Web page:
Fitz and the Tantrums are a funk and soul band. To escape from that tour without stitches or a musical STD, and from what I can find with only positive reviews, I have to assume that this band can more than hold their own. I am waiting for their next trip to Canada to see what they’ve got for myself ,but I’m already digging the music. Check out the track Moneygrabber.
Angel Dance – Robert Plant, Band of Joy (2010)
At the risk of sending bad vibes into the universe that might hinder the ability of the musical Gods to make this happen, Led Zeppelin are probably not going to reunite and we have to deal with it. Besides, even IF Robert Plant decided to give in, it is still without the greatest rock drummer ever, John Bonham. Yes, I understand the closest thing possible would be for his son Jason to fill, and yes, I understand that is what they did for the one off gig in 2007, and yes, I understand that is the only way for the reunion to happen. But it wouldn’t be the same, not without John Bonham.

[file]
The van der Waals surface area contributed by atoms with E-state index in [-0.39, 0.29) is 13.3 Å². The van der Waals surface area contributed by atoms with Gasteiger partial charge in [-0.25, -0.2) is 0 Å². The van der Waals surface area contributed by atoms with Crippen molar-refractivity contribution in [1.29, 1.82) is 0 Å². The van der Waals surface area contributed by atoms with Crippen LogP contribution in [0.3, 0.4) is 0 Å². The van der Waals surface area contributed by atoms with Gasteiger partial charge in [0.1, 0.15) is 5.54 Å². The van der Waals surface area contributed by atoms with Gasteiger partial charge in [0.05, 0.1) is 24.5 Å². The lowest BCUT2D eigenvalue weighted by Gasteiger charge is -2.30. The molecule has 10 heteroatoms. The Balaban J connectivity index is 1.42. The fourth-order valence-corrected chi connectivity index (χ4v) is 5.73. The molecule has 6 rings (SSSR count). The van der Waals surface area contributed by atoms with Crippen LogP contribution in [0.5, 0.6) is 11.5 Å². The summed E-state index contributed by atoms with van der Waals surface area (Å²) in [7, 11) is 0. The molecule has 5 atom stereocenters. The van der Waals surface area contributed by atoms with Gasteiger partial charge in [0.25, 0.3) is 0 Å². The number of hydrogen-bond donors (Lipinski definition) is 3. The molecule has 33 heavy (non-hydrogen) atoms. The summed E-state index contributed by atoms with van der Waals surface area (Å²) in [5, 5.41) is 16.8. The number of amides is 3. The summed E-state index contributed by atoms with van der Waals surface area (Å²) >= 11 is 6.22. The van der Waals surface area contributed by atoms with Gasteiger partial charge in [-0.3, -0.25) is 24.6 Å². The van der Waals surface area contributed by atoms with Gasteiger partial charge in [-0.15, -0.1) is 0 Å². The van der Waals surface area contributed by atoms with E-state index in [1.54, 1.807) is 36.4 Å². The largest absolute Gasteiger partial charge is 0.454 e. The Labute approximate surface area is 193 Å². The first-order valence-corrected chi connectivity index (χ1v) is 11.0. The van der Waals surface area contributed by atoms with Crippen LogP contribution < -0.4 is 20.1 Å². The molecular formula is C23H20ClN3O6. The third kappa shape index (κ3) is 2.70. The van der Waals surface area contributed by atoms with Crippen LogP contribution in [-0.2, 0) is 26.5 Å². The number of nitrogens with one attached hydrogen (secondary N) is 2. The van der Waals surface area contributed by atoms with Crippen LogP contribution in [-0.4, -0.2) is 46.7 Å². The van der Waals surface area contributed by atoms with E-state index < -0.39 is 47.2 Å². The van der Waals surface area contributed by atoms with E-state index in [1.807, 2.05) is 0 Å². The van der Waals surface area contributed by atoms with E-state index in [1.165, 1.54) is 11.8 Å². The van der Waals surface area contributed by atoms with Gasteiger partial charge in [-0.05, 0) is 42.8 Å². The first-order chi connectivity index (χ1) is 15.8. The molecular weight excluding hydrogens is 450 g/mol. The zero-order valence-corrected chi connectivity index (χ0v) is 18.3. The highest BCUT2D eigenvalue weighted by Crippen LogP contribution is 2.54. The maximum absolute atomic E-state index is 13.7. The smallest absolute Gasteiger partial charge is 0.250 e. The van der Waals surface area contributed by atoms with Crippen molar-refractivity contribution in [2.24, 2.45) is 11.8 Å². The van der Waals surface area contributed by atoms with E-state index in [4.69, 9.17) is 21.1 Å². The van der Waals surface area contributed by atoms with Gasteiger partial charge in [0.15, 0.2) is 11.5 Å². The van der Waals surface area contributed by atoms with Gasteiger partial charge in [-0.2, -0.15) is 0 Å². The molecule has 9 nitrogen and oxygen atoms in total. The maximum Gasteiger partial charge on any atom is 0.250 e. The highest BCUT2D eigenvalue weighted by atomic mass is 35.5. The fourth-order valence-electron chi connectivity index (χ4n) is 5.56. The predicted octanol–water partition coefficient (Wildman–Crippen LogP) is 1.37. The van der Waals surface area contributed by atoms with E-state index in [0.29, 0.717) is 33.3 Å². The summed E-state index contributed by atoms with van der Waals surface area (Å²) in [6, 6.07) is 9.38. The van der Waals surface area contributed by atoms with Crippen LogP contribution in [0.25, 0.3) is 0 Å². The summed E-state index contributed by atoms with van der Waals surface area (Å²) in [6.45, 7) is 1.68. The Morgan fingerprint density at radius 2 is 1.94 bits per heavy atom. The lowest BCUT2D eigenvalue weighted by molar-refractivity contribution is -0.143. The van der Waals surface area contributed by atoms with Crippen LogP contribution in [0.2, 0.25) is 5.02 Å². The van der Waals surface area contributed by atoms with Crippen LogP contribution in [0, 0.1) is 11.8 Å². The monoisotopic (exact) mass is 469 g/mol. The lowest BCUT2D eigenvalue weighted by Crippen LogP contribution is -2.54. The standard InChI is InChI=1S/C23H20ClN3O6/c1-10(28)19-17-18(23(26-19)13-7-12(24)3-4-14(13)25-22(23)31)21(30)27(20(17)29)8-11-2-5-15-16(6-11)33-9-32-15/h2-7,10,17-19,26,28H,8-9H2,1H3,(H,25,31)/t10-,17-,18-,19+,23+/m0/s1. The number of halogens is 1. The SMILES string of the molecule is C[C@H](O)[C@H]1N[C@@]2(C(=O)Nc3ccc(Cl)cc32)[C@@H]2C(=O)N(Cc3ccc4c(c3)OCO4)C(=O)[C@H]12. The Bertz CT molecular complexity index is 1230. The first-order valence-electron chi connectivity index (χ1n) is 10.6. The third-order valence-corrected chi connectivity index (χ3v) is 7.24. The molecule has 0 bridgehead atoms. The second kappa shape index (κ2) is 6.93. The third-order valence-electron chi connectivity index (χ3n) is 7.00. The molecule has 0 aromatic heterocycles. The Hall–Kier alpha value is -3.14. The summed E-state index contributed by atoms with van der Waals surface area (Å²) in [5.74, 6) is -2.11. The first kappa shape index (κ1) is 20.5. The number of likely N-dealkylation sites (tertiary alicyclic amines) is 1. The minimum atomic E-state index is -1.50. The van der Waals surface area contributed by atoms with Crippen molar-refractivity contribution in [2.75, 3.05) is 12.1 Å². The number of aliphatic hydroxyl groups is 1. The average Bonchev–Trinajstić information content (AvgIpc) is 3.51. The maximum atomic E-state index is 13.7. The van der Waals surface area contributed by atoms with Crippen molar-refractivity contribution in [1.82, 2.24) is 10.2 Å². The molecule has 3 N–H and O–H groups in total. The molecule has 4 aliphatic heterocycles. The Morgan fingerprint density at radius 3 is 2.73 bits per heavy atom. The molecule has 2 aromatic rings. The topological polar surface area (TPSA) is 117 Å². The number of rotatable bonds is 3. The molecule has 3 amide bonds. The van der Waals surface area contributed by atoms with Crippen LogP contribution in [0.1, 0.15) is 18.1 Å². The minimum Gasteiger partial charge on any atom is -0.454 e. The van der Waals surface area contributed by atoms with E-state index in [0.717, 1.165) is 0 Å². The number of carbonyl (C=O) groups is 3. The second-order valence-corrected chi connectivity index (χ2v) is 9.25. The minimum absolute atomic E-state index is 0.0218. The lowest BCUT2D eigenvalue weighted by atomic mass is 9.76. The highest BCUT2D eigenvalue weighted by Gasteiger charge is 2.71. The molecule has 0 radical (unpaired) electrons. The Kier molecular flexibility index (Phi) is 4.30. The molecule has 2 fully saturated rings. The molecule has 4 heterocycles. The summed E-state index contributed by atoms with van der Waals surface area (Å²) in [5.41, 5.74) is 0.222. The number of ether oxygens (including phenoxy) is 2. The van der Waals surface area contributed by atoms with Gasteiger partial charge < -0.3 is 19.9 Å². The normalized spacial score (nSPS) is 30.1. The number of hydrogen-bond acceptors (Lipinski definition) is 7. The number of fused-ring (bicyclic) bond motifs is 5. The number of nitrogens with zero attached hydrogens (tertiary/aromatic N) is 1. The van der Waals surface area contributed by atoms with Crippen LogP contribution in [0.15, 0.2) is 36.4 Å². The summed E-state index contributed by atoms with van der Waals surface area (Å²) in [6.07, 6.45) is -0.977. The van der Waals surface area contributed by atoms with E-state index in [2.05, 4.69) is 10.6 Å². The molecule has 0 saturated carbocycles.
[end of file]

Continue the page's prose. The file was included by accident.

What we need to start doing is appreciate the music Robert Plant continues to make while he is on some kind of personal journey exploring the roots of his own musical history; the album he made with Allison Krauss called Raising Sand is a perfect album and perhaps helped bring the art of great songwriting back and closer to the mainstream when it ruled the Grammy’s back in 2009 (which hopefully is a step in the right direction to remind young aspiring musicians that auto tune and a drive-thru window song written by 8 other people is no the ONLY way to make music). He has been nominated for another two Grammy awards this year for his latest musical adventure, which is the revived Band of Joy, the band which he and John Bonham were in together pre-Led Zeppelin. The track to get you started is actually a Los Lobos cover called Angel Dance, by Robert Plant and his Band of Joy.